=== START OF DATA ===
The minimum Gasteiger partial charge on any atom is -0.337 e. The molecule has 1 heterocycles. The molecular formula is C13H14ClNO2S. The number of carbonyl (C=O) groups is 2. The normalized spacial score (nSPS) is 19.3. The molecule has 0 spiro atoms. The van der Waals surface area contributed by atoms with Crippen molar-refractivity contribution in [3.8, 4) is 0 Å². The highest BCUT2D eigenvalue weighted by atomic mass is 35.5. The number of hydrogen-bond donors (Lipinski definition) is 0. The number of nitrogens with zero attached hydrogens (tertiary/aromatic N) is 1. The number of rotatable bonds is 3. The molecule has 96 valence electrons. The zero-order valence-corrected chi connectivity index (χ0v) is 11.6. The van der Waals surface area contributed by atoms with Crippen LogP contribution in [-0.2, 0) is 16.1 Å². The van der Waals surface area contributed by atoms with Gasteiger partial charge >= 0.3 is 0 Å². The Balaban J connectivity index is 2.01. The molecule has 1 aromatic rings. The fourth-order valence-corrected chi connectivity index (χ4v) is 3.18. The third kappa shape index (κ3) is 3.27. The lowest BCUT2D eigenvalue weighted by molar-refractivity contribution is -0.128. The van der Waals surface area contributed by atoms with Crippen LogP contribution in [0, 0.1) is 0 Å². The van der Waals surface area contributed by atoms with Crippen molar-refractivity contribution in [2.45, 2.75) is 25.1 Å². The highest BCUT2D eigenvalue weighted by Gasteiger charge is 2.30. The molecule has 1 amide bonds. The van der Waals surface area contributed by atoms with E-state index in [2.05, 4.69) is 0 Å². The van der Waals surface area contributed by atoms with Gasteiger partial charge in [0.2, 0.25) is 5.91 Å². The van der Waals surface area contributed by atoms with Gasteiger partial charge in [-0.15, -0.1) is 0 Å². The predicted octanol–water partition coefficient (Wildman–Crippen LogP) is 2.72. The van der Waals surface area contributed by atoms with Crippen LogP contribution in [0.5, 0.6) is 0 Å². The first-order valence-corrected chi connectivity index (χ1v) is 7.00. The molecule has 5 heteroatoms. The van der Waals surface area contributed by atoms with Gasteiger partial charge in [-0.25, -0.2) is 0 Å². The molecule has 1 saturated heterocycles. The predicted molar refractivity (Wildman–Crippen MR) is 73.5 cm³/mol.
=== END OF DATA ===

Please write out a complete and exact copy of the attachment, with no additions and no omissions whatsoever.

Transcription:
The minimum Gasteiger partial charge on any atom is -0.337 e. The molecule has 1 heterocycles. The molecular formula is C13H14ClNO2S. The number of carbonyl (C=O) groups is 2. The normalized spacial score (nSPS) is 19.3. The molecule has 0 spiro atoms. The van der Waals surface area contributed by atoms with Crippen molar-refractivity contribution in [3.8, 4) is 0 Å². The highest BCUT2D eigenvalue weighted by atomic mass is 35.5. The number of hydrogen-bond donors (Lipinski definition) is 0. The number of nitrogens with zero attached hydrogens (tertiary/aromatic N) is 1. The number of rotatable bonds is 3. The molecule has 96 valence electrons. The zero-order valence-corrected chi connectivity index (χ0v) is 11.6. The van der Waals surface area contributed by atoms with Crippen LogP contribution in [-0.2, 0) is 16.1 Å². The van der Waals surface area contributed by atoms with Gasteiger partial charge >= 0.3 is 0 Å². The Balaban J connectivity index is 2.01. The molecule has 1 aromatic rings. The fourth-order valence-corrected chi connectivity index (χ4v) is 3.18. The third kappa shape index (κ3) is 3.27. The lowest BCUT2D eigenvalue weighted by molar-refractivity contribution is -0.128. The van der Waals surface area contributed by atoms with Crippen LogP contribution in [0, 0.1) is 0 Å². The van der Waals surface area contributed by atoms with Crippen molar-refractivity contribution in [2.45, 2.75) is 25.1 Å². The highest BCUT2D eigenvalue weighted by Gasteiger charge is 2.30. The molecule has 1 amide bonds. The van der Waals surface area contributed by atoms with E-state index in [2.05, 4.69) is 0 Å². The van der Waals surface area contributed by atoms with Gasteiger partial charge in [0.2, 0.25) is 5.91 Å². The van der Waals surface area contributed by atoms with Gasteiger partial charge in [-0.15, -0.1) is 0 Å². The predicted octanol–water partition coefficient (Wildman–Crippen LogP) is 2.72. The van der Waals surface area contributed by atoms with Crippen LogP contribution in [0.5, 0.6) is 0 Å². The first-order valence-corrected chi connectivity index (χ1v) is 7.00. The molecule has 5 heteroatoms. The van der Waals surface area contributed by atoms with Gasteiger partial charge in [-0.25, -0.2) is 0 Å². The molecule has 1 saturated heterocycles. The predicted molar refractivity (Wildman–Crippen MR) is 73.5 cm³/mol.